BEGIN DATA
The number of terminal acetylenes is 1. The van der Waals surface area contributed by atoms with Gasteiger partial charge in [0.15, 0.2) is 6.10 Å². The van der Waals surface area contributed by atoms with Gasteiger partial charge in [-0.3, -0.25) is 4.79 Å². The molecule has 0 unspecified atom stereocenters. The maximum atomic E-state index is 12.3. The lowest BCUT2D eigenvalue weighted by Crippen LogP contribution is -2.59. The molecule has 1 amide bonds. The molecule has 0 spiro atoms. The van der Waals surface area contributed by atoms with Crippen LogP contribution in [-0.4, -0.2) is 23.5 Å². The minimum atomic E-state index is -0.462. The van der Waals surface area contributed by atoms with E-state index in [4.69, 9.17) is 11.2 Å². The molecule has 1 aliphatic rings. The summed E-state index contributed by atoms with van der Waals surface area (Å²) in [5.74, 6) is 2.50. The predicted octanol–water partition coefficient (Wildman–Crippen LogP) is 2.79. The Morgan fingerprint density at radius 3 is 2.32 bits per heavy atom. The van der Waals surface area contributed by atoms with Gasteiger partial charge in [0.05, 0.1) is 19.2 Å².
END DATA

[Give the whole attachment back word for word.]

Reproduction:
The number of terminal acetylenes is 1. The van der Waals surface area contributed by atoms with Gasteiger partial charge in [0.15, 0.2) is 6.10 Å². The van der Waals surface area contributed by atoms with Gasteiger partial charge in [-0.3, -0.25) is 4.79 Å². The molecule has 0 unspecified atom stereocenters. The maximum atomic E-state index is 12.3. The lowest BCUT2D eigenvalue weighted by Crippen LogP contribution is -2.59. The molecule has 1 amide bonds. The molecule has 0 spiro atoms. The van der Waals surface area contributed by atoms with Crippen LogP contribution in [-0.4, -0.2) is 23.5 Å². The minimum atomic E-state index is -0.462. The van der Waals surface area contributed by atoms with E-state index in [4.69, 9.17) is 11.2 Å². The molecule has 1 aliphatic rings. The summed E-state index contributed by atoms with van der Waals surface area (Å²) in [5.74, 6) is 2.50. The predicted octanol–water partition coefficient (Wildman–Crippen LogP) is 2.79. The Morgan fingerprint density at radius 3 is 2.32 bits per heavy atom. The van der Waals surface area contributed by atoms with Gasteiger partial charge in [0.05, 0.1) is 19.2 Å².